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Wake Up 2 Spring: Tips for avoiding and treating ingrown hair

HOUSTON – Ingrown hair affects everyone. Men get them on their face and women frequently get them on their legs and underarms.

Alexa Cisneros said ingrown hair has been a battle for her.

"My underarm and a little on my bikini," she said.

She's seeking treatment at Advanced Dermatology in Sugar Land for laser hair removal to hopefully - finally - fix the problem.

"I've used gels, I've used creams," Cisneros said.

Dr. Sherry Ingraham said the ultimate solution is laser hair removal.

"Over time the hair will grow out the thinner, lighter and therefore less likely to curl back into the skin and often times you make it to the point where the hair does not grow back at all in that area," Ingraham said.

Ingraham also recommends ways to avoid ingrown hair entirely.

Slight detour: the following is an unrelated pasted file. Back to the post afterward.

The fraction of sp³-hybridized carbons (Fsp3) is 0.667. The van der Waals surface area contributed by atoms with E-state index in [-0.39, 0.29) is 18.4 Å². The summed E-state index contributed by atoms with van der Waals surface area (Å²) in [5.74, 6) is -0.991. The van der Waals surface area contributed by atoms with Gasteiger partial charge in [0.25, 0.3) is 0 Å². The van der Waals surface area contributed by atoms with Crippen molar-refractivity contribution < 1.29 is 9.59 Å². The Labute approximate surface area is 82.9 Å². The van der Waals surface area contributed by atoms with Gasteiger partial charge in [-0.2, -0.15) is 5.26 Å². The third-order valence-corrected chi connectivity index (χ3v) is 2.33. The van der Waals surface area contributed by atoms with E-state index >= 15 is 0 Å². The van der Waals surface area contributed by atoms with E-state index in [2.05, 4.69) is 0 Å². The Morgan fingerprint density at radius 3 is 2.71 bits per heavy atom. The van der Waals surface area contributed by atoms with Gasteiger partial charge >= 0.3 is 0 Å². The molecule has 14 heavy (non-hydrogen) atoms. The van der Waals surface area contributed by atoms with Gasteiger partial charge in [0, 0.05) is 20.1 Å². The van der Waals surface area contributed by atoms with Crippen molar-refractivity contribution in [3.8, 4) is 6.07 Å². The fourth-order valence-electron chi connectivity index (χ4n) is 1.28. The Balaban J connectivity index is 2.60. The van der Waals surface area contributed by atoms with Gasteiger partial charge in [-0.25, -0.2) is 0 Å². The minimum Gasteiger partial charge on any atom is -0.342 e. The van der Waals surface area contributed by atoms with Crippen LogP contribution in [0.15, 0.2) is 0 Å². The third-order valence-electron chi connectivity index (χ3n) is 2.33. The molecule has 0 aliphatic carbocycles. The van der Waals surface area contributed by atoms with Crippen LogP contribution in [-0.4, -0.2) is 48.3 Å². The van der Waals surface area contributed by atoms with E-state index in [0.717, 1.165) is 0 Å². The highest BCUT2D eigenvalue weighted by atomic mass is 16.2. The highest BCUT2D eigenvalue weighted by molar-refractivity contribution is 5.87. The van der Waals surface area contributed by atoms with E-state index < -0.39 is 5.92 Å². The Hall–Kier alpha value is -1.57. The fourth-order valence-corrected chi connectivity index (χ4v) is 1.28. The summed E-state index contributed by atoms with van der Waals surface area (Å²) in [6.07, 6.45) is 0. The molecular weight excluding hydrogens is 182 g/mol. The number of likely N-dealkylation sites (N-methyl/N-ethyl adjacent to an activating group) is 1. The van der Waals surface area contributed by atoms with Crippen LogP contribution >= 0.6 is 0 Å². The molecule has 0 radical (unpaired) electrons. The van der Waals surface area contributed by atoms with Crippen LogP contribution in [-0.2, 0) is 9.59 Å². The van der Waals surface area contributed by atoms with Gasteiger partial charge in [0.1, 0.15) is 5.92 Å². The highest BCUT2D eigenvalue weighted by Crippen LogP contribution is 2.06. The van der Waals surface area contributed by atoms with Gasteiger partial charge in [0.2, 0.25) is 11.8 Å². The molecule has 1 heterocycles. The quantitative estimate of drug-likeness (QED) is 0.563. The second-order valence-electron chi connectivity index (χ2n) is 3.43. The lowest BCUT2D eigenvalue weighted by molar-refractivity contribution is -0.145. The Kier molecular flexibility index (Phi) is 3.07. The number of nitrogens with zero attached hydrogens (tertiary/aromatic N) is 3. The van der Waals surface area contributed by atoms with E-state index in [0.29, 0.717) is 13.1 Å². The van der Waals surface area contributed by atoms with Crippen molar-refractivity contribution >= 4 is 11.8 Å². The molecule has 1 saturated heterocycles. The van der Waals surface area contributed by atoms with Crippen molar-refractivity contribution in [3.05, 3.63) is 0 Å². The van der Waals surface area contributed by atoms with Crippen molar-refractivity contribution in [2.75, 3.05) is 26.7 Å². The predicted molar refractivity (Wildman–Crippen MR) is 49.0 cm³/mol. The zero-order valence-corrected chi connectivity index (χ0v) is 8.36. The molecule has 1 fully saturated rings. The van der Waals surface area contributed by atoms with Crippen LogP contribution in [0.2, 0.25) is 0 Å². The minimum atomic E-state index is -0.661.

"The way you can prevent ingrown hairs, always shave in the direction of hair growth," Ingraham said. "When you shave really close and pull skin taut with a multi-blade razor, you cut the hair off so close to the skin that when it retracts the end of that just-cut hair retracts down into the skin, below the level of the skin and will grow sideways into the skin and form a loop and that loop causes an inflammatory cascade and a bump and that's why you get that ingrown hair."

She said to try exfoliating with chemicals like salicylic acid before shaving or waxing.

If you still get ingrowns and need the bumps to go away quick, she said, "what you can do is get a warm compress, put it there daily until the inflammation goes down, you can use a topical salicylic acid containing product or if it's really inflamed, use an over the counter cortisone product like Cortaid to start. If you're not able to get it under control, seek the help of your dermatologist."